Wednesday, October 18, 2017

The reason I write

Oh, it's been a while. Like a year and a half. I've been busy being a mom, full time HR guru, Parent Council President, hockey mom, swimming mom and working through all this with a very flare-y arthritis-ridden body. It's been a roller coaster of flares, prednisone (up to 50 mg per day!) and failing out of 3 biologics. Goddamit. I'm crying just writing this. 

I'm trying a new style of writing with this re-invigoration of my blog - less editing, more stream of conscientious, more raw honesty. We'll see how this goes. 

We had some people over on Saturday - hockey team parents - for a get to know you gathering. Nice people, good event. We talked about kids, work, hockey and then started discussing where we went to school and what we studied. I have a writing degree and someone asked if I write outside of work. Well, I offered up that I had kept a blog chronicling my RA journey. 

One of the ladies eyes lit up at the mention of Rheumatoid Arthritis and launched right into all the diet changes she's made that have taken her off all her meds and now she has no symptoms for her Psoriatic Arthritis. I commented that I had tried that path with limited success. She pursued the conversation.

Sigh.

I tried to find my grace as a host and a human being, but I’m sure a trace amount of annoyance came through as I felt needed to defend my health choices to a total stranger, in my house, in front of my guests. I used words like “nine shoulder surgeries” and “severe rheumatoid arthritis” and “26 years”, but no – apparently diet changes and going gluten-free are going to solve all of my problems and get me off all of my meds. 

This is why – for years – I didn’t tell people about my RA, didn't write about it, didn't Facebook it. Nothing. Nada. I don’t have the energy or patience to educate or explain my disease to strangers who really don’t get it. Nor should I feel the need to defend my health choices to complete strangers. But I did feel the need to defend my choices. This conversation upset me so much, I’m back at the keyboard looking for some therapy.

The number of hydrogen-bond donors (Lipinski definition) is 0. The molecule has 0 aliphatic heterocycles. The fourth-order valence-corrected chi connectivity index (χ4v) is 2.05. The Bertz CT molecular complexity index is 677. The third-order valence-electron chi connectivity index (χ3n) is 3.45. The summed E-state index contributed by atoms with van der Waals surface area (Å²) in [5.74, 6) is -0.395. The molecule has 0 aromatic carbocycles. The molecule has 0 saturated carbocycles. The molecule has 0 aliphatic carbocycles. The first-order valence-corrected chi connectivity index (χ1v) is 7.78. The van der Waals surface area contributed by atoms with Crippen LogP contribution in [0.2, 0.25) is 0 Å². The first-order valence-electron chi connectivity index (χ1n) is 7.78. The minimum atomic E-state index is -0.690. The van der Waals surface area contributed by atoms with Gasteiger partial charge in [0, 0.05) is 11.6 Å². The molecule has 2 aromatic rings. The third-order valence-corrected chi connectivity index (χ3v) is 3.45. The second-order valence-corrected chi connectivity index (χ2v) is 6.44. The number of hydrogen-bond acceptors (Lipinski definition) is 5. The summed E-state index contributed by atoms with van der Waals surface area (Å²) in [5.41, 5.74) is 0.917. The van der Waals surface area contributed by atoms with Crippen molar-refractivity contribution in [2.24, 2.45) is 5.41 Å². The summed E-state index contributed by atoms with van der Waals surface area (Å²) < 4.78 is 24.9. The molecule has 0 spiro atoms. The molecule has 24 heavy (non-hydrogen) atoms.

I have tried alternative and traditional therapies, diet changes, supplements, acupuncture, laser therapy, massage therapy, a complete elimination of all grains and dairy – all with minimal to no success. The effort required was not worth the minuscule improvements I saw in my health. And - frankly - it's none of anyone's business how I approach my health.  

It's four days later and I'm still frustrated by how much this has gotten under my skin. One of my favourite songs from the past year has been "Float On" by Modest Mouse. It's about moving on despite setbacks you might have. That's me. Trying to float on with my RA. 

2 comments:

  1. It isn't anybody else's business, and you don't need to defend your choices. Maybe try telling yourself that maybe she's a socially tone-deaf person who was just overly enthusiastic about what worked for her?

    And also remember what you already know: RA and PSA are not the same thing. Heck, diet/GF does not work for many people with PSA. If it worked for her, that's great, but her experience is not a common one.

    ReplyDelete
  2. Well that's infuriating. Apparently gluten-free can't cure stupid.

    ReplyDelete